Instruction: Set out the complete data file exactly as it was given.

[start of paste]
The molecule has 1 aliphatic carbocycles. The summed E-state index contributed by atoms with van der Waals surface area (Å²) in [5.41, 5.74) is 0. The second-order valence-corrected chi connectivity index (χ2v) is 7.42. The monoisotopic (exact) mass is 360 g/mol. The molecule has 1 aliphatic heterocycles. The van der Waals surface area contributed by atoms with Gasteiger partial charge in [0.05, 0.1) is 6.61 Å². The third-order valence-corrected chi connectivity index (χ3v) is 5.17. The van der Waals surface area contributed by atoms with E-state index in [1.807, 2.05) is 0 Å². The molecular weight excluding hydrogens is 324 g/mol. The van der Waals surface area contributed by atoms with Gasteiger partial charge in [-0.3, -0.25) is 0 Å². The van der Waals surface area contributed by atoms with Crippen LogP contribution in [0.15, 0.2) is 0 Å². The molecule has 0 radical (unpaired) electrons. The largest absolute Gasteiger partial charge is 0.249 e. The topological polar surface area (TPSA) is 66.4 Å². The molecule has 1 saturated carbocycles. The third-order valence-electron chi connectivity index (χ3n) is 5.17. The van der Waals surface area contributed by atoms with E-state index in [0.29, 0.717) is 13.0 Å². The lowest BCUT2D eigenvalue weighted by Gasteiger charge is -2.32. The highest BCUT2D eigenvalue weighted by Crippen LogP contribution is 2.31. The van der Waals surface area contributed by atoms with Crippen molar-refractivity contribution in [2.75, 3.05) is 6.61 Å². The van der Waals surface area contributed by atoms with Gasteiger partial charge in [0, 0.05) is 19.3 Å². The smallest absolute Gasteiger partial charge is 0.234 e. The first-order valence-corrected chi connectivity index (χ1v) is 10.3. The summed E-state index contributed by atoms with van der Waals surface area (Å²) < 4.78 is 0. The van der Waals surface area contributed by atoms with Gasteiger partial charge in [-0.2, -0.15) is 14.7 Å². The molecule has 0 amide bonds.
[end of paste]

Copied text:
The molecule has 1 aliphatic carbocycles. The summed E-state index contributed by atoms with van der Waals surface area (Å²) in [5.41, 5.74) is 0. The second-order valence-corrected chi connectivity index (χ2v) is 7.42. The monoisotopic (exact) mass is 360 g/mol. The molecule has 1 aliphatic heterocycles. The van der Waals surface area contributed by atoms with Gasteiger partial charge in [0.05, 0.1) is 6.61 Å². The third-order valence-corrected chi connectivity index (χ3v) is 5.17. The van der Waals surface area contributed by atoms with E-state index in [1.807, 2.05) is 0 Å². The molecular weight excluding hydrogens is 324 g/mol. The van der Waals surface area contributed by atoms with Gasteiger partial charge in [-0.3, -0.25) is 0 Å². The van der Waals surface area contributed by atoms with Crippen LogP contribution in [0.15, 0.2) is 0 Å². The molecule has 0 radical (unpaired) electrons. The largest absolute Gasteiger partial charge is 0.249 e. The topological polar surface area (TPSA) is 66.4 Å². The molecule has 1 saturated carbocycles. The third-order valence-electron chi connectivity index (χ3n) is 5.17. The van der Waals surface area contributed by atoms with E-state index in [0.29, 0.717) is 13.0 Å². The lowest BCUT2D eigenvalue weighted by Gasteiger charge is -2.32. The highest BCUT2D eigenvalue weighted by Crippen LogP contribution is 2.31. The van der Waals surface area contributed by atoms with Crippen molar-refractivity contribution in [2.75, 3.05) is 6.61 Å². The van der Waals surface area contributed by atoms with Gasteiger partial charge in [0, 0.05) is 19.3 Å². The smallest absolute Gasteiger partial charge is 0.234 e. The first-order valence-corrected chi connectivity index (χ1v) is 10.3. The summed E-state index contributed by atoms with van der Waals surface area (Å²) < 4.78 is 0. The van der Waals surface area contributed by atoms with Gasteiger partial charge in [-0.2, -0.15) is 14.7 Å². The molecule has 0 amide bonds.